Wisconsin Digital Property ActJuly 1, 2016
On March 30, 2016, Governor Scott Walker signed the Wisconsin Digital Property Act into law. The provisions of the Wisconsin Digital Property Act took effect on April 1, 2016 and are contained in Chapter 711 of the Wisconsin Statutes.
Based on the Revised Uniform Fiduciary Access to Digital Assets Act, Wisconsin’s Act enables an individual to authorize access to his or her digital property by a fiduciary such as a personal representative of an estate, a trustee of a trust, or an attorney-in-fact under a power of attorney.
Under the Act, an individual must affirmatively consent to authorize a fiduciary’s broadest access to digital property. The default provisions of the Act grant a fiduciary access to digital property unless fiduciary access is restricted by an account provider’s terms of service agreement. An individual may override such restrictions via a direction in an estate planning instrument or an “online tool” offered by an account provider. To provide the broadest access to digital property, an individual must affirmatively authorize a fiduciary or designated recipient to access the content of electronic communications (for example, the text and subject line of an email message). Otherwise, a fiduciary may only access a catalog of electronic communications (a log of messages sent and received without any of the content).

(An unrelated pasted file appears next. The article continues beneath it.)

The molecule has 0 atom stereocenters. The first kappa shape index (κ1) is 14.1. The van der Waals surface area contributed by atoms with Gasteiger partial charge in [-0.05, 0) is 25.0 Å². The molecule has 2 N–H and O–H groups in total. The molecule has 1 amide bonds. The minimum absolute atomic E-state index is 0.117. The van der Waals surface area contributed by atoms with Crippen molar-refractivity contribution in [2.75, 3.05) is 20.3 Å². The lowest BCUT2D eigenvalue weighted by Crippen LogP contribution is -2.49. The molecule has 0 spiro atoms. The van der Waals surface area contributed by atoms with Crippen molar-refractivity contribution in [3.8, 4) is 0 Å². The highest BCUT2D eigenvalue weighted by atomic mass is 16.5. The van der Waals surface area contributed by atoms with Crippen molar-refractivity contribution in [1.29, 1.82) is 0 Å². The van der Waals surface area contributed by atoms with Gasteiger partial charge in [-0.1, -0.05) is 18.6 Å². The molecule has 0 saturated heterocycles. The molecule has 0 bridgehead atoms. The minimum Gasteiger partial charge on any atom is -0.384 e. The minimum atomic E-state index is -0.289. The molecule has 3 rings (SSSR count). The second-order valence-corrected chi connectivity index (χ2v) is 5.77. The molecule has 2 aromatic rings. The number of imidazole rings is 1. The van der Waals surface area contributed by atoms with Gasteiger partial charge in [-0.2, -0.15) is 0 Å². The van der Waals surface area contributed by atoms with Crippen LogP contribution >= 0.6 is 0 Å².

The Act also details procedures for fiduciaries to gain access to digital property, provides methods by which account providers may disclose digital property, and sets forth the scope of fiduciary duty and authority with respect to digital property.
In order to provide their fiduciaries with access to digital property, individuals may wish to update their estate planning instruments to grant access or utilize online tools offered by a limited number of providers. Individuals must decide whether they want to restrict access or to authorize access, a decision which should be made after considering the nature and value of digital property as well as personal privacy preferences.